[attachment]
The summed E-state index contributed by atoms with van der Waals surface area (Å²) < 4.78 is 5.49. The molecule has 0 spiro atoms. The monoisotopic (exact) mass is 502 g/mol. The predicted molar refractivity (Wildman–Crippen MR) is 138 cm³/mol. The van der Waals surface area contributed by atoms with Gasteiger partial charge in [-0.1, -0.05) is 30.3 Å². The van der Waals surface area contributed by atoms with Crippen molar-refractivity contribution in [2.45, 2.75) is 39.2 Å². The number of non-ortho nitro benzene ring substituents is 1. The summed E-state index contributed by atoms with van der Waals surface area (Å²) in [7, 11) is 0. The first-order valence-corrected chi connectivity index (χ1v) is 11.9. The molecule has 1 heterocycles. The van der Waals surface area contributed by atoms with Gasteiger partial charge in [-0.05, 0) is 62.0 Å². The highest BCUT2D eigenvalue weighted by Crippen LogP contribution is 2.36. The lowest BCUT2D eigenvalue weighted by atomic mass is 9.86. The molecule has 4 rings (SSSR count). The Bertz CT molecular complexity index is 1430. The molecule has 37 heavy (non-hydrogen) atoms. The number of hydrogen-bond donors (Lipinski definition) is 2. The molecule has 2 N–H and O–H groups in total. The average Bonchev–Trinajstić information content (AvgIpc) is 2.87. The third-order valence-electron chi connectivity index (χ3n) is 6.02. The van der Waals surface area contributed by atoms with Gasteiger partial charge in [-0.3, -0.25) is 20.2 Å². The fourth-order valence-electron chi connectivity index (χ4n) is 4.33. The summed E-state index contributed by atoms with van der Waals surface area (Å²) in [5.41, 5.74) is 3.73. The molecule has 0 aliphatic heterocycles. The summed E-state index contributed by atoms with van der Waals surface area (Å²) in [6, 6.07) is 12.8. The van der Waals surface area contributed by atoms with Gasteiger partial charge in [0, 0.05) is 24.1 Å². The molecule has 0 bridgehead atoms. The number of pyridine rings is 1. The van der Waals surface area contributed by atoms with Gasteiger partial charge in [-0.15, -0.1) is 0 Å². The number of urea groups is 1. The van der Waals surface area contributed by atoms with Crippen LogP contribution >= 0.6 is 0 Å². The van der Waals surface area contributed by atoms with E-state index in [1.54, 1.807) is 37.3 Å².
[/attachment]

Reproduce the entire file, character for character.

The summed E-state index contributed by atoms with van der Waals surface area (Å²) < 4.78 is 5.49. The molecule has 0 spiro atoms. The monoisotopic (exact) mass is 502 g/mol. The predicted molar refractivity (Wildman–Crippen MR) is 138 cm³/mol. The van der Waals surface area contributed by atoms with Gasteiger partial charge in [-0.1, -0.05) is 30.3 Å². The van der Waals surface area contributed by atoms with Crippen molar-refractivity contribution in [2.45, 2.75) is 39.2 Å². The number of non-ortho nitro benzene ring substituents is 1. The summed E-state index contributed by atoms with van der Waals surface area (Å²) in [7, 11) is 0. The first-order valence-corrected chi connectivity index (χ1v) is 11.9. The molecule has 1 heterocycles. The van der Waals surface area contributed by atoms with Gasteiger partial charge in [-0.05, 0) is 62.0 Å². The highest BCUT2D eigenvalue weighted by Crippen LogP contribution is 2.36. The lowest BCUT2D eigenvalue weighted by atomic mass is 9.86. The molecule has 4 rings (SSSR count). The Bertz CT molecular complexity index is 1430. The molecule has 37 heavy (non-hydrogen) atoms. The number of hydrogen-bond donors (Lipinski definition) is 2. The molecule has 2 N–H and O–H groups in total. The average Bonchev–Trinajstić information content (AvgIpc) is 2.87. The third-order valence-electron chi connectivity index (χ3n) is 6.02. The van der Waals surface area contributed by atoms with Gasteiger partial charge in [-0.3, -0.25) is 20.2 Å². The fourth-order valence-electron chi connectivity index (χ4n) is 4.33. The summed E-state index contributed by atoms with van der Waals surface area (Å²) in [5.41, 5.74) is 3.73. The molecule has 0 aliphatic heterocycles. The summed E-state index contributed by atoms with van der Waals surface area (Å²) in [6, 6.07) is 12.8. The van der Waals surface area contributed by atoms with Gasteiger partial charge in [0, 0.05) is 24.1 Å². The molecule has 0 bridgehead atoms. The number of pyridine rings is 1. The van der Waals surface area contributed by atoms with Gasteiger partial charge in [-0.15, -0.1) is 0 Å². The number of urea groups is 1. The van der Waals surface area contributed by atoms with Crippen LogP contribution >= 0.6 is 0 Å². The van der Waals surface area contributed by atoms with E-state index in [1.54, 1.807) is 37.3 Å².